As a kind of illustration of the quick shifts in current Arctic affairs, a host of politicians, government officials and analysts from several countries this week flew straight from the Arctic Council meeting in Rovaniemi, Finland, to an Arctic Circle conference in Shanghai, China.
The controversy that shook the participants in Rovaniemi had not yet stifled as speakers checked in at the major Arctic event in China.
Washington’s unwillingness to sign an Arctic Council declaration that included focus on climate change and an address delivered by U.S. Secretary of State Mike Pompeo last Monday that took a confrontational line towards Russia and China rocked the multilateral Arctic body normally known for consensus and smooth cooperation.
It was the first time Arctic Council member countries failed to agree on a joint declaration following their biennial ministerial meetings.
Frustration runs deep among Arctic leaders and diplomats. But they are put on a brave face as they, on Friday, stepped up on the podium at the Arctic Circle’s China forum, the first event of its kind to be held in the Asian country.
“I would not draw too many conclusion from this. In international fora, member states can have different views and opinions, it is quite common,” Icelandic Permanent Secretary of State Sturla Sigurjónsson told the Barents Observer.
Sigurjónsson was one of the heads of a large Icelandic delegation that attended the event in Shanghai.
The growing level of controversy, he said, is reflected by the fact that the role and the position of the Arctic Council is changing. “It is getting a higher profile than it used to have.”
Iceland holds the chairmanship the Arctic Council until 2021. Its chairmanship program is in line with the one pursued by Finland, which held the chair until last week, and includes three main priority areas: the Arctic marine environment, climate and green energy solutions, and people and communities of the Arctic.
In a statement made during the Rovaniemi meeting, Iceland’s foreign minister, Guðlaugur Þór Þórðarson, made it clear that the chairmanship period will not be easy.
“The geostrategic situation in the region has changed and this reality is also reflected in the Arctic Council’s international status and the attention that the work of the council enjoys. It has evolved from being a peripheral regional venue to being a truly central body for co-operation in the region,” Þórðarson said.
The Icelandic chairmanship also includes a forth priority, to “make the Arctic Council stronger”. According to its priority program, Iceland will “strive to enhance the constructive cooperation that has always been a key strength of the Arctic Council.”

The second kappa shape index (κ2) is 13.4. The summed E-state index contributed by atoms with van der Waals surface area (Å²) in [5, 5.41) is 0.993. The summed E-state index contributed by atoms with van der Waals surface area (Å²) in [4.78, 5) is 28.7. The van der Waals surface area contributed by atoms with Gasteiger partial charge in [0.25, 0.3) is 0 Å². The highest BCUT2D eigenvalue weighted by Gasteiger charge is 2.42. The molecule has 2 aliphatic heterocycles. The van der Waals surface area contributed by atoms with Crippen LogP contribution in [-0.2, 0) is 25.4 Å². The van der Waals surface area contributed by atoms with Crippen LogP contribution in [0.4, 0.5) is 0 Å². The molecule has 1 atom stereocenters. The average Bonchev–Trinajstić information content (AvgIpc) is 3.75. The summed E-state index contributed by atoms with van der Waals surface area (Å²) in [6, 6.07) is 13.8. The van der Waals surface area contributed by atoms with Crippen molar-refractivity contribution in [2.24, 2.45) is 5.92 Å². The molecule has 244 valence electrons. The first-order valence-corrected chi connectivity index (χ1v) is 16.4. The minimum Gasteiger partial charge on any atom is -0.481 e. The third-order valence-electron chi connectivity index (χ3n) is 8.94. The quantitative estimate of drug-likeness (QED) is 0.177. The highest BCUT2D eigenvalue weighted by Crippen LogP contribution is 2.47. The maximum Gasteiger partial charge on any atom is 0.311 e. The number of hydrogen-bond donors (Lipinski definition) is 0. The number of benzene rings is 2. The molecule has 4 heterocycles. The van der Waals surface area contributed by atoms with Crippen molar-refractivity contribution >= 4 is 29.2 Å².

In the current atmosphere of higher tension, it will not be an easy job for a country of only 350,000 people. But the Icelandic foreign ministry argues that Washington will not be a problem and that the U.S. actually wants a stronger Arctic Council.
“I do not see anything in the speech of Mike Pompeo that is contrary to our goal of strengthening the Arctic Council,” Sigurjónsson told the Barents Observer. “We will work closely with the U.S. as we do with other member states, and we welcome their increased interest in the council. And their interest is definitely stronger.”
Iceland was well represented in the Shanghai forum. In addition to foreign ministry officials, it was represented by a host of businesspeople, as well as managers from the Arctic Circle itself.
The Arctic Circle has, since it was established in 2013, become a leading venue for international talks on the Arctic. Big annual conferences are held in Reykjavík and lately also in other parts of the world, including Singapore, South Korea and now China.
The Arctic Circle Secretariat is based in Reykjavík, the Icelandic capital.
Ólafur Ragnar Grímsson, who founded the Arctic Circle while serving as president of Iceland, stressed there will be no overlap between his organisation and Iceland’s Arctic Council chairmanship.
“The Arctic Circle is an international platform, an international framework for Arctic cooperation,” he told the Barents Observer. Though he underscored that, for practical reasons, it will be easier to coordinate between the two entities during the Icelandic chairmanship.
Over the past 12 months there have been extensive discussions between representatives of the Arctic Circle and the Icelandic foreign ministry on how to proceed with the council chairmanship, he admits.
The Arctic Circle, according to Grímsson, is a convenient venue for the country chairing the Arctic council to present its policy and program, and that Finland had actively used it during its chairmanship, as had the Americans before them.
“I believe the Arctic Circle makes it easier for the Arctic Council to communicate with the observer states on a meaningful level because of the restrictions that exists in the council,” he said.
But the former president is not ready to let big politics and Arctic rivalry affect the Arctic Circle.
“That will be a diplomatic challenge for the Icelandic Ministry of Foreign Affairs and the Icelandic government.”